Good Economics for Hard Times, Abhijit V. Banerjee · Esther Duflo

"As in medicine, we are never sure we have reached the truth, just that we have enough faith in an answer to act on it, knowing we may have to change our minds later. Also like in medicine, our work does not stop once the basic science is done and the core idea is established; the process of rolling out the idea in the real world then begins."



"Those trying to get out of such places probably don't face the grinding extreme poverty the average Liberian or Mozambique resident faces. It is more that they find life intolerable because of the collapse of everyday normality: the unpredictability and violence brought upon them by the drug wars in Northern Mexico, the horrible military Junta in Guatemala, and the civil wars in the Middle East. A study from Nepal found that even bad years in agriculture didn't drive many Nepalis out of the country. In fact, fewer people left in bad years because they could not afford the trip out. It is only when the violence from Nepal's long-standing Maoist insurgency flared up that people started leaving. They were running from the mouth of the shark. And when that happens, it is almost impossible to stop them, because in their minds there is no home to return to."


p. 13



"This study came to the same conclusion as the historical ones. Comparing the evolution of wages and employment of less-educated natives in cities subject to this chance influx of migrants to those in other cities, it found no evidence of negative impacts."


p. 22



"Therefore, despite widespread support for it, including from people like President Trump, the immigration of skilled workers is more of a mixed bag from the point of view of its impact on the domestic population. It helps low-skilled natives, who benefit from cheaper services (most doctors who serve the poorest corners of the United States are migrants from the developing world) at the cost of worsening the labor market prospects of the domestic population with similar skills (nurses, doctors, engineers, and college teachers).


p. 30



"Ultimately, we also need to remember that many people, regardless of any incentives on offer, will choose not to move. This immobility, which runs against every economist's instinct of how people should behave, has profound implications for the entire economy."


p. 50



"Taken together, the exchange of goods, people, ideas, and cultures made the world much richer. Those lucky enough to be in the right place at the right time, with the right skills or the right ideas, grew wealthy, sometimes fabulously so, benefitting from the opportunity to leverage their special gifts on a global scale. For the rest, the experience has been mixed. Jobs were lost and not replaced. Rising incomes have paid for more new jobs--as chefs and chauffeurs, gardeners, and nannies--but trade has also created a more volatile world where jobs suddenly vanish only to turn up a thousand miles away. The gains and the pains ended up being very unequally distributed and they are, very clearly, starting to bit back at us; along with migration they define our political discourse."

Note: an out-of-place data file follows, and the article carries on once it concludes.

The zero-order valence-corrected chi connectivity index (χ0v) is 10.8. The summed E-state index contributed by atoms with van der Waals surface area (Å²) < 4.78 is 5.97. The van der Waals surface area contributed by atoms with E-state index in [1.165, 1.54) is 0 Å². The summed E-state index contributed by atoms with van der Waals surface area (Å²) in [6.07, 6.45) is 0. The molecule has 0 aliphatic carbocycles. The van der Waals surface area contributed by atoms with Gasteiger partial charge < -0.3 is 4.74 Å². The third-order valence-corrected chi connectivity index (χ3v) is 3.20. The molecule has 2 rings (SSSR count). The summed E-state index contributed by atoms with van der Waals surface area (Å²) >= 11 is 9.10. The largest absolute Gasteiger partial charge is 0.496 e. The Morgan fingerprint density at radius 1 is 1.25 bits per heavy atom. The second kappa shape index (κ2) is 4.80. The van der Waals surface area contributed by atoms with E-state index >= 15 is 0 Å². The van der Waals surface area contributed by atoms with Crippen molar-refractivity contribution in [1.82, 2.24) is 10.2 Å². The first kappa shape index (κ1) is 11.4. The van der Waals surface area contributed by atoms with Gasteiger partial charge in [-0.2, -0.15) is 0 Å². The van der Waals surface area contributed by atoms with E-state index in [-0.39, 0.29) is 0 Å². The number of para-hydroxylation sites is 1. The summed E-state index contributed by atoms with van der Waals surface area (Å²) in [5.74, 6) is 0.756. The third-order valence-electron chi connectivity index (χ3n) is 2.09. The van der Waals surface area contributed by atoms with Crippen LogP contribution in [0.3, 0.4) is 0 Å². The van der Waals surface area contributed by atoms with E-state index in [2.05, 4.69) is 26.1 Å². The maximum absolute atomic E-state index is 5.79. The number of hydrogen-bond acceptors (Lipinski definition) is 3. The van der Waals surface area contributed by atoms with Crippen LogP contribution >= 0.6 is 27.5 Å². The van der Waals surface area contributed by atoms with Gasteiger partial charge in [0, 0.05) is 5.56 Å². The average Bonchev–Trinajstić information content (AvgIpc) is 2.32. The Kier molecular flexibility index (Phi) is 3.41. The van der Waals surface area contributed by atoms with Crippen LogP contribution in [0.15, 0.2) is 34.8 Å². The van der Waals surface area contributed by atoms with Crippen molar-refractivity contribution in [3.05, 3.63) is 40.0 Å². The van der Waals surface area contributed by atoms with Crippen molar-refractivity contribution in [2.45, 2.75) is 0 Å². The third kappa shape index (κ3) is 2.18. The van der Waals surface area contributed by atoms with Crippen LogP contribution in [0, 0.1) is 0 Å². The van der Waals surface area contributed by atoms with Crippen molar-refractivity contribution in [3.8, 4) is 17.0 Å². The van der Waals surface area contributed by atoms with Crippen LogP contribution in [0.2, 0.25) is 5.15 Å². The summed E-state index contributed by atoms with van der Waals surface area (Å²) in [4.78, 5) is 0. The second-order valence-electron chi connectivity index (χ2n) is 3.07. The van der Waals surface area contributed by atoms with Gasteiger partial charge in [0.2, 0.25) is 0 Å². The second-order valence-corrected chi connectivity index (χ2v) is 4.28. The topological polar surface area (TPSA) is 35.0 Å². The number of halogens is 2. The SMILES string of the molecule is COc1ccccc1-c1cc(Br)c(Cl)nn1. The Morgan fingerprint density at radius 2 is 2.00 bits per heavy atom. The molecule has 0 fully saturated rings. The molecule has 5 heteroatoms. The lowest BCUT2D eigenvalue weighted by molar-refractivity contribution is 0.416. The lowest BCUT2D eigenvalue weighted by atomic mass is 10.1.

p. 92



"The overarching takeaway is that we need to address the pain that goes with the need to change, to move, to lose one's understanding of what is a good life and a good job. Economists and policy makes were blindsided by the hostile reaction to free trade, even though they have long known that as a class workers were likely to suffer from trade in rich countries and benefit from it in poor countries. The reason is they have taken it for granted that workers would be able to move jobs or places, of both, and if they were not able to do this, it was somehow their failing. This belief has colored social policy, and set up the conflict between the "losers" and the rest that we are experiencing today."


p. 97



"Both parts of the Robbers Cave experiment are important: the fact that it is easy to divide as well as the fact that it is possible to reunite. That it is easy to divide is a strong reason to be extremely frightened by the xenophobes and the cynical manipulators of xenophobia who rule so many countries today. The damage they do is not permanent, but unless it is carefully undone it can leave a terrible scar on a nation."


p. 124